Climate change and extreme weather in the news

Following the Science Media Centre’s briefing with experts yesterday, several media outlets have reported on the connections between rising global temperatures and extreme weather events.

The SMC held a briefing with visiting US climatologist Dr Kevin Trenberth and Professors Lionel Carter and Martin Manning from Victoria University. The speakers noted that while increasing global temperatures might not be the  sole cause of extreme events such as storms and drought,  global warming is certainly contributing.

You can listen to the full briefing here.

An article covering Dr Trenberth’s research, by environment reporter Kiran Chug, dominated the front page of the Dominion Post, and was also published in the Press. Issac Davidson covered the story for the New Zealand Herald.

from the Dominion Post (read in full here):

Disastrous floods, heatwaves, storms and droughts are becoming more frequent because of climate change, and will continue to do so.

Scientists say the world can no longer ignore the link between climate change and extreme weather events, and they are urging countries to face up to the growing risks ahead.

New Zealander Kevin Trenberth, who heads the climate-analysis section at the National Center for Atmospheric Research in Colorado, said events of the past 18 months had been extraordinary.

“It’s as clear a warning as we’re going to get about prospects for the future.”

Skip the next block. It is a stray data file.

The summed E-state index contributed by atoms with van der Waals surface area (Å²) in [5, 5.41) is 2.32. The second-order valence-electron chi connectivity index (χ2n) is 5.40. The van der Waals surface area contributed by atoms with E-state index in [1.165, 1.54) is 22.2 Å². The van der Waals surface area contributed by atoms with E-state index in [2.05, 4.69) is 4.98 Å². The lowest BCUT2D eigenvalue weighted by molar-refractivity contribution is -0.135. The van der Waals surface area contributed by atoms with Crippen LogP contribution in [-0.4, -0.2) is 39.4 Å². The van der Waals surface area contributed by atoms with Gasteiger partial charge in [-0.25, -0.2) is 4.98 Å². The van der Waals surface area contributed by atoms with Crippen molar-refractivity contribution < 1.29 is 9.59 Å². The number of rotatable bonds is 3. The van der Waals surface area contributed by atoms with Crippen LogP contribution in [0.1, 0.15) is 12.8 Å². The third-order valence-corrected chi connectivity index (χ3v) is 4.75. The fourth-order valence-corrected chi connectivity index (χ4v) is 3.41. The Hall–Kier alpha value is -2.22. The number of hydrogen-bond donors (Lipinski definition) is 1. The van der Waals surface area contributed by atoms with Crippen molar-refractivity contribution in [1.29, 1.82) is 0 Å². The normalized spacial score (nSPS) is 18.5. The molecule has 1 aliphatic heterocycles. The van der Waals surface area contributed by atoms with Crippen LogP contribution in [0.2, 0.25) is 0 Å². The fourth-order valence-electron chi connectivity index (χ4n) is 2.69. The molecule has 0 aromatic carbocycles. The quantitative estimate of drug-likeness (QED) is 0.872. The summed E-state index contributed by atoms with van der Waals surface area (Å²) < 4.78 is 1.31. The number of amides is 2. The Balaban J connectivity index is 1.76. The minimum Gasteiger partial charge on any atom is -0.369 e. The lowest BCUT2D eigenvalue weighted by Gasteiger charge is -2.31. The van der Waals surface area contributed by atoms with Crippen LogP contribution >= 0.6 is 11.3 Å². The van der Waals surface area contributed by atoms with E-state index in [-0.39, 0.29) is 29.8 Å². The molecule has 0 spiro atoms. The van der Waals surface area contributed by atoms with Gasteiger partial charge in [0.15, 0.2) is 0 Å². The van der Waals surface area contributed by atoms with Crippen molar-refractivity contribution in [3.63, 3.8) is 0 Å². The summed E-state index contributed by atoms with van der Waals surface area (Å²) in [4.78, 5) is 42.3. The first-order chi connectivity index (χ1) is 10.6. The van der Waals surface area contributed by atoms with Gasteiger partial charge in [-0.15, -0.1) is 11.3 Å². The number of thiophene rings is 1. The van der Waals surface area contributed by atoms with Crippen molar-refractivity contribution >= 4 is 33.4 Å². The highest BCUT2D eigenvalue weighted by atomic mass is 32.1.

Last year was the warmest on record and that warming was directly related to increases in carbon dioxide in the atmosphere, he said. It brought with it devastating floods in Pakistan and a heatwave in Russia, which resulted in riots around the world because of increased food prices.

Subsequent floods in Sri Lanka, Brazil and Queensland also brought deaths on a huge scale, and Dr Trenberth said scientists were now considering how such extreme events were linked.

Although some aspects of extreme weather were due to natural variation, global warming was now contributing too, with disastrous consequences.

“There’s this 5 to 10 per cent contribution that may be thought of as the straw that breaks the camel’s back.”

The world would experience less snow and more rain, more floods, more heatwaves and consequent wildfires, and more storms featuring hurricanes and tornadoes.

Professor Lionel Carter, of Victoria University’s Antarctic Research Centre, said the effects were being seen on New Zealand’s doorstep, with the Tasman Sea getting warmer, and that warming shifting south.